The irony of trying to write this post about the Notes Writing Program at my journal, the Annual Survey of American Law, during spring semester of my 2L year is that I should be working on my Note!
The Note is kind of like an honors thesis for law students, except everyone has to do it. NYU requires that students “produce an original analytic paper of substantial length (ordinarily at least 10,000 words in length and undergoes a comment and draft process) under the supervision of a faculty member.” The paper “should be thorough, well-written, [and] properly documented, and anticipate and address opposing arguments.” More information here. Similar requirements exist at many top law schools.
Most students take one of two routes to get their substantial writing requirement out of the way: doing directed research under the supervision of a professor, or taking a seminar and writing a slightly longer paper than what’s already required for many seminars. Directed research counts for two credits, while the seminar option counts for one additional credit (on top of whatever the seminar is worth). Prevailing wisdom is that students should at least start their Notes during 2L year.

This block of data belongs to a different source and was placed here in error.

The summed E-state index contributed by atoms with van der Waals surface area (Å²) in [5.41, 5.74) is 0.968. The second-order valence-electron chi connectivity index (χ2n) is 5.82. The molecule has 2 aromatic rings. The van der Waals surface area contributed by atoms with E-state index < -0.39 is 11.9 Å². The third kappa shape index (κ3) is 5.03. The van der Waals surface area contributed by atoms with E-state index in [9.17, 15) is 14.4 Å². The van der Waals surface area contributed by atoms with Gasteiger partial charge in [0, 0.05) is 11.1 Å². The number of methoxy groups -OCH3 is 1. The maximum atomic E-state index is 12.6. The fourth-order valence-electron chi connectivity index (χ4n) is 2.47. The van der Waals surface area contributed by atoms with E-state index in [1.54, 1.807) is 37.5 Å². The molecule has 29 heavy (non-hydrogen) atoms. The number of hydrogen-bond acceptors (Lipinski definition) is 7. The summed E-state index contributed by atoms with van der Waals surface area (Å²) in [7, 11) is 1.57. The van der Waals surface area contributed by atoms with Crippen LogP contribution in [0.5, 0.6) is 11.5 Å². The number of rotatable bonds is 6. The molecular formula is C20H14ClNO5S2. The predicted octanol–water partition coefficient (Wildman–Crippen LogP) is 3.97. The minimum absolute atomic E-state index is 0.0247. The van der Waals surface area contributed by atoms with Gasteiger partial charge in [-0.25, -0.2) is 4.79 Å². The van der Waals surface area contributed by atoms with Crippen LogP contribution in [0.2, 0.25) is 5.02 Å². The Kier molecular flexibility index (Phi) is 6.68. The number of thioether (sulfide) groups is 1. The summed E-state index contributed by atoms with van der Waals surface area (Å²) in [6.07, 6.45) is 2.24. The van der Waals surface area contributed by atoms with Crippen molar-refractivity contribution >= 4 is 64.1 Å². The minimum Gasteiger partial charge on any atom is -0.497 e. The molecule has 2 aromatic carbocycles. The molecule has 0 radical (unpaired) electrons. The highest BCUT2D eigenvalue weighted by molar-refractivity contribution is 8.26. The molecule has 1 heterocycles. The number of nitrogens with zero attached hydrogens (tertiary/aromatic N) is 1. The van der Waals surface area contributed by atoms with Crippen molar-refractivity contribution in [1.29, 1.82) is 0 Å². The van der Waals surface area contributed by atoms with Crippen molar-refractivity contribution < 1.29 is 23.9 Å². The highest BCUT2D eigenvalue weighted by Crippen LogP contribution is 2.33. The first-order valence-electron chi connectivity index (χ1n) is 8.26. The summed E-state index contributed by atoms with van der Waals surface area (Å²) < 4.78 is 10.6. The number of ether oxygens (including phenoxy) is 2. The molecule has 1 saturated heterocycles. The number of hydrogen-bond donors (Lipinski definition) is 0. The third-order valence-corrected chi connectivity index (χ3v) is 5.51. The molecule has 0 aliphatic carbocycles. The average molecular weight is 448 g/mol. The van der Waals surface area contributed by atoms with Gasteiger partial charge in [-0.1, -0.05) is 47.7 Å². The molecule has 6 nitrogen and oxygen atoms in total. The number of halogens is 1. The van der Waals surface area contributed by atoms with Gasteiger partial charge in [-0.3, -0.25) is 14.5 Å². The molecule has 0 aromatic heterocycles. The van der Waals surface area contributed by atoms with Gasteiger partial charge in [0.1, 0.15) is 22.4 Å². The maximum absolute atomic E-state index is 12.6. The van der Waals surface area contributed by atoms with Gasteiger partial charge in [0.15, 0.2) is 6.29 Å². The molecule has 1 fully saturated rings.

As a rising 2L last summer, I started working on the foundation of what became my Note during my internship at the New York Public Library. My Note focuses on how public libraries handle issues of patron privacy, and how the public library model could potentially be applied to the broader context of big data.
I’m writing my Note in conjunction with the Advanced Privacy seminar taught by Ira Rubinstein. He made it clear that no extensions will be granted past the end of exams this semester, and I, for one, appreciate the hard deadline! I see plenty of 3Ls who have drawn out their Notes over multiple years, and I don’t want that to be me.
In order to make sure I could meet Professor Rubinstein’s deadline, I decided to apply for the Annual Survey’s Notes Writing Program at the beginning of the year. Many journals offer NWPs to provide additional structure and support during the Note-writing process. NWPs also serve as pipelines for journals to publish student work.
Every other Wednesday for three hours this year, I met with three other 2Ls and our 3L Notes editor to bounce around ideas, write together, and provide feedback on one another’s writing. A draft of my Note is due on April 8, and without the support of my NWP cohort I would be much more stressed about this process!
Next year, I will come full circle and serve as a Notes editor for the Annual Survey. Working with a co-editor, I’ll coordinate the NWP for next year’s 2Ls, and also work with journal members and alumni to develop their Notes for potential publication.
I was a writer for a tech company after college, and I’m happy that writing has remained a big part of my day-to-day during law school. Writing with friends only makes that better!